Imam al-Mahdi Scouts

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Imam al-Mahdi Scouts
Imam al-Mahdi Scouts.png
Arabic: كشاف الإمام المهدي
Founded5 May 1985
PresidentDr. Bilal Naim
AffiliationLebanese Scouting Federation
 Scouting portal

The Imam al-Mahdi Scouts (Arabic: كشاف الإمام المهدي‎) is a youth movement that was established in Lebanon on 5 May 1985 by the political and paramilitary organization Hezbollah. It is named for Muhammad al-Mahdi.[1][2]

The Imam al-Mahdi Scouts became a member of the Lebanese Scouting Federation and thus of the World Organization of the Scout Movement in 1998.[1][3][4] The organization has about 42,000 members[2] of both genders between the ages of 8-16 organized into 500 local groups.


Activities include camping, community service projects such as helping the disabled and cleaning places of worship, computing, fishing, team sports, boxing, reading classes, learning administrative skills, learning about Islam and protecting the environment.

The organization is divided in three sections according to age (youngest to oldest):

Translated into English, the Scout motto is "Together to Serve".[3]

Emblem and uniform[edit]

Pre-2010 emblem

The previous emblem of the Imam al-Mahdi Scouts includes the Scout fleur-de-lis, in the top center of which is a hand with an out-turned palm, possibly the Hand of Fatima, and supported on left and right by single scimitars; the text, which says وأطيعوا, meaning "obey". The new emblem changes the color pattern and removes the scimitars.

On 1 January 2007, Fox News reported on the Imam al-Mahdi Scouts.[citation needed] In the report footage, the youth look very much like mainstream Scouts, with uniforms in light and medium blue, white, yellow and purple for different groups, as well as badges similar to mainstream Scouts. The flag of the Imam al-Mahdi Scouts was shown flown from cars and along the roadside and features their emblem.


According to the Israeli Intelligence and Terrorism Information Center (ITIC) at the Center for Special Studies (CSS), the Imam al-Mahdi Scouts were established in 1985 and are operated under the jurisdiction of the Lebanese Ministry of Education despite the movement's instructing tens of thousands of children and teenagers in military tactics and that they are "indoctrinated with the principles of radical Iranian Islam" at summer training camps in Shi'a communities in Beirut, the Beqaa Valley and south Lebanon.[1]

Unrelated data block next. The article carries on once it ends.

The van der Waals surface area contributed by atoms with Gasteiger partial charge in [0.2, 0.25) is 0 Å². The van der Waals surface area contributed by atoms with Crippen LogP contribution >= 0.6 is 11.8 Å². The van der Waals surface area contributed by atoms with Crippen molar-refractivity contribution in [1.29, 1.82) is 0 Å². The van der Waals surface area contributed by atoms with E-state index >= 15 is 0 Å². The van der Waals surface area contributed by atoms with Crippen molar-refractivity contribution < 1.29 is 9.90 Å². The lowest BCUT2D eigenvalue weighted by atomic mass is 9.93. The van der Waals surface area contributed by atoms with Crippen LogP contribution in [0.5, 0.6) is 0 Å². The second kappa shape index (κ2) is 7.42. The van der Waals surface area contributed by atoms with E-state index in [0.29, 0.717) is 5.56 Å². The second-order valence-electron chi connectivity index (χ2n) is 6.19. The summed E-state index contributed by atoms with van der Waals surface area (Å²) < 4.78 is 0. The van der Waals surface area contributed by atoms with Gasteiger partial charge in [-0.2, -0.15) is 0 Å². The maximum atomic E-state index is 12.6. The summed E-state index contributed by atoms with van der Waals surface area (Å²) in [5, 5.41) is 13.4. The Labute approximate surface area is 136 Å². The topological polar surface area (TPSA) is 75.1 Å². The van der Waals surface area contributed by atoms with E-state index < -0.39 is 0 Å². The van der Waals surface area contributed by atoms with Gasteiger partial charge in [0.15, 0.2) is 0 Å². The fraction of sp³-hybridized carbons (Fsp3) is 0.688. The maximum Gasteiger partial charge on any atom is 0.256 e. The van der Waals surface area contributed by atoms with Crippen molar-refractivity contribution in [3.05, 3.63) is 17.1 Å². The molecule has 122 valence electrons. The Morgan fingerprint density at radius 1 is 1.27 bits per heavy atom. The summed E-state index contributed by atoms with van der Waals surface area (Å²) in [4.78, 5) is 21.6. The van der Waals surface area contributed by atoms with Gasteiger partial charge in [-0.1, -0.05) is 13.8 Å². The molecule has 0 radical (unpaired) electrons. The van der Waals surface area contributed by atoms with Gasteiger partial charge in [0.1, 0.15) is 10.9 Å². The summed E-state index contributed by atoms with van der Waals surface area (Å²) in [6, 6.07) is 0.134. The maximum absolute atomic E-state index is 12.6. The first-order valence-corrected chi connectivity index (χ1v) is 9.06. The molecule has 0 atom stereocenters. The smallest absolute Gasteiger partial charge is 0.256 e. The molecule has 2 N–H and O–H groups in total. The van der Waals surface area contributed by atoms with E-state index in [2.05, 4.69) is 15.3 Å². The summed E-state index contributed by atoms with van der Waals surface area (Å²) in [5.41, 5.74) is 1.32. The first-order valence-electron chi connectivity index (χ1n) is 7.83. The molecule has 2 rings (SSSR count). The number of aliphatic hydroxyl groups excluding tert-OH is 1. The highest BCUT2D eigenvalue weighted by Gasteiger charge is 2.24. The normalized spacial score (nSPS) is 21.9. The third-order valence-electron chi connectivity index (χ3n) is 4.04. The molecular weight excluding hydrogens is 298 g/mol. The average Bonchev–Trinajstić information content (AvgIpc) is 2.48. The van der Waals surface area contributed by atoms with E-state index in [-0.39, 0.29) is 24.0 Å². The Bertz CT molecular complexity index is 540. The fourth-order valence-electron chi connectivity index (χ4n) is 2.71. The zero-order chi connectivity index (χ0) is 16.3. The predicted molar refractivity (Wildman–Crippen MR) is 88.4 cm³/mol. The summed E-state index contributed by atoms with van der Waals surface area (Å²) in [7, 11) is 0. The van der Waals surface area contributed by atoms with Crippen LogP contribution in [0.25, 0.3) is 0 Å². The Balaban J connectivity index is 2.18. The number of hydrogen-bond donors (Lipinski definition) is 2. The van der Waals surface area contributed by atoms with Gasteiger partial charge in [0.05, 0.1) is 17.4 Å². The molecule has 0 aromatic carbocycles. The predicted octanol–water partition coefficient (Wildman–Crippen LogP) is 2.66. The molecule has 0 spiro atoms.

The ITIC reports that male Imam al-Mahdi Scouts turning 17 make their way into Hezbollah's fighting ranks and that information appearing on the Imam al-Mahdi Scouts calendar notes more than 120 of the Scout’s members died as shaheeds in Hezbollah militant activity, including suicide bombers[1] (supported by English version of site);[5] however, a Fox report said very few of the Scouts are actually chosen.[citation needed] In an interview with an Al Jazeera journalist, a Scout leader stated that there was no obligation for Scouts to join the armed militants.[3]

Another source for the involvement of the association in Hezbollah militant activity is a report published in Egyptian weekly Roz Al-Yusuf[2][6][7] on 18 August 2006 by Mirfat Al-Hakim.[8]

Robert F. Worth discussed the connections of the Mahdi Scouts with the Hezbollah in an article published in Scotland On Sunday on 23 November 2008.[9] In this article, Bilal Naim, Hezbollah's former director for the Mahdi Scouts is cited: "After age 16 the boys mostly go to resistance or military activities".[9]

German psychologist and researcher on fanaticism[10][11][12] Peter Conzen compared the Imam al-Mahdi Scouts and the Hitler Youth, describing both as defrauding children of their youth.[10][11]

See also[edit]


  1. ^ a b c d "Intelligence and Terrorism Information Center at the Center for Special Studies (C.S.S)-September 11, 2006". Intelligence and Terrorism Information Center at the Center for Special Studies (C.S.S). 11 September 2006. Archived from the original on 9 February 2007.
  2. ^ a b c "Egyptian Weekly on Hizbullah's Armed Children's Militias". The Middle East Media Research Institute. 1 September 2006.
  3. ^ a b c Coombes, Andrew (21 December 2007). "Hezbollah's Scout brigade". Al Jazeera. Retrieved 22 December 2007.
  4. ^ "Member Associations". Lebanese Scouting Federation. Archived from the original on 28 July 2011. Retrieved 8 April 2010.
  5. ^ 'English: General overview of the association'[permanent dead link], (
  6. ^ "Die Kindermärtyrer der Hisbollah-Ägyptische Wochenzeitschrift über die bewaffneten Kinder-Milizen der Hizbollah-Deutsche Übersetzung der AARON-Edition" (PDF) (in German and English). AARON-Edition Bern. Archived from the original (PDF) on 6 July 2011. Retrieved 8 April 2010.
  7. ^ "LE HEZBOLLAH RECRUTE DES ENFANTS D'A PEINE DIX ANS" (in French). Retrieved 8 April 2010.
  8. ^ Russell Berman (2 September 2006). "Cradle to Grave: Hezbollah Children". TELOS-A quarterly Journal on Politics, Philosophy, Critical Theory and Culture and the arts. Retrieved 9 April 2010.
  9. ^ a b "'Ayatollah, we will do our best...' - Lebanon's scout masters drill shock troops of Hezbollah jihad". Scotland On Sunday. 23 November 2008. Retrieved 9 April 2010.
  10. ^ a b "Hisbollah wie Hitler-Jugend" (in German). Nachrichtendienst. 29 July 2006. Retrieved 17 February 2008.
  11. ^ a b "Hisbollah–die Armee des Bösen" (in German). Retrieved 17 February 2008.
  12. ^ Peter Conzen. "Fanatismus-Psychoanalyse eines unheimlichen Phänomens" (PDF) (in German). Technische Universität Darmstadt. Archived from the original (PDF) on 17 July 2011. Retrieved 8 April 2010.

External links[edit]